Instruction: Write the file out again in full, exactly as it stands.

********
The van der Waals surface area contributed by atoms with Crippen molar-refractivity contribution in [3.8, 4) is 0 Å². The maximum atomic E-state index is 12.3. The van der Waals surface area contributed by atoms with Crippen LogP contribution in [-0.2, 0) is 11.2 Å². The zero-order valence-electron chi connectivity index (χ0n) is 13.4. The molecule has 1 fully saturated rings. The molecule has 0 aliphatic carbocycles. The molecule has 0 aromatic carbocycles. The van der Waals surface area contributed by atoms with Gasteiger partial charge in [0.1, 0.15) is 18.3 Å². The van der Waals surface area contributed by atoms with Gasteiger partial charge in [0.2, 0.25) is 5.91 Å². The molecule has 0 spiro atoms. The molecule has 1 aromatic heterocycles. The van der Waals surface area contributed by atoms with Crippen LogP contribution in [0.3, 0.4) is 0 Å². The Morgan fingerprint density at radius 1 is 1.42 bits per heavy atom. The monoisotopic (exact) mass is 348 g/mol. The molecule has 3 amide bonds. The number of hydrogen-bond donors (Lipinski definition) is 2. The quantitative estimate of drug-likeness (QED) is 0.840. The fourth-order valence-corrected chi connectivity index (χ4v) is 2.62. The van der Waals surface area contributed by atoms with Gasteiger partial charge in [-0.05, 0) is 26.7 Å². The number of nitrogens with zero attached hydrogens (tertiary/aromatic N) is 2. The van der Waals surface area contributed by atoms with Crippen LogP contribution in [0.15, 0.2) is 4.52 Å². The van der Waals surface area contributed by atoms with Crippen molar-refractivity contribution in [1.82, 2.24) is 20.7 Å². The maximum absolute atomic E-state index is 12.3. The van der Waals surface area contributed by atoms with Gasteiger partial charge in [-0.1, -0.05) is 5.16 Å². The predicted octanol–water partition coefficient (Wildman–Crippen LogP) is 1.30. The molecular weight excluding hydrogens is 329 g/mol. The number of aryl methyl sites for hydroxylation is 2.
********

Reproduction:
The van der Waals surface area contributed by atoms with Crippen molar-refractivity contribution in [3.8, 4) is 0 Å². The maximum atomic E-state index is 12.3. The van der Waals surface area contributed by atoms with Crippen LogP contribution in [-0.2, 0) is 11.2 Å². The zero-order valence-electron chi connectivity index (χ0n) is 13.4. The molecule has 1 fully saturated rings. The molecule has 0 aliphatic carbocycles. The molecule has 0 aromatic carbocycles. The van der Waals surface area contributed by atoms with Gasteiger partial charge in [0.1, 0.15) is 18.3 Å². The van der Waals surface area contributed by atoms with Gasteiger partial charge in [0.2, 0.25) is 5.91 Å². The molecule has 0 spiro atoms. The molecule has 1 aromatic heterocycles. The van der Waals surface area contributed by atoms with Crippen LogP contribution in [0.3, 0.4) is 0 Å². The Morgan fingerprint density at radius 1 is 1.42 bits per heavy atom. The monoisotopic (exact) mass is 348 g/mol. The molecule has 3 amide bonds. The number of hydrogen-bond donors (Lipinski definition) is 2. The quantitative estimate of drug-likeness (QED) is 0.840. The fourth-order valence-corrected chi connectivity index (χ4v) is 2.62. The van der Waals surface area contributed by atoms with Gasteiger partial charge in [-0.05, 0) is 26.7 Å². The number of nitrogens with zero attached hydrogens (tertiary/aromatic N) is 2. The van der Waals surface area contributed by atoms with Crippen LogP contribution in [0.15, 0.2) is 4.52 Å². The van der Waals surface area contributed by atoms with Crippen molar-refractivity contribution in [1.82, 2.24) is 20.7 Å². The maximum absolute atomic E-state index is 12.3. The van der Waals surface area contributed by atoms with Gasteiger partial charge in [-0.1, -0.05) is 5.16 Å². The predicted octanol–water partition coefficient (Wildman–Crippen LogP) is 1.30. The molecular weight excluding hydrogens is 329 g/mol. The number of aryl methyl sites for hydroxylation is 2.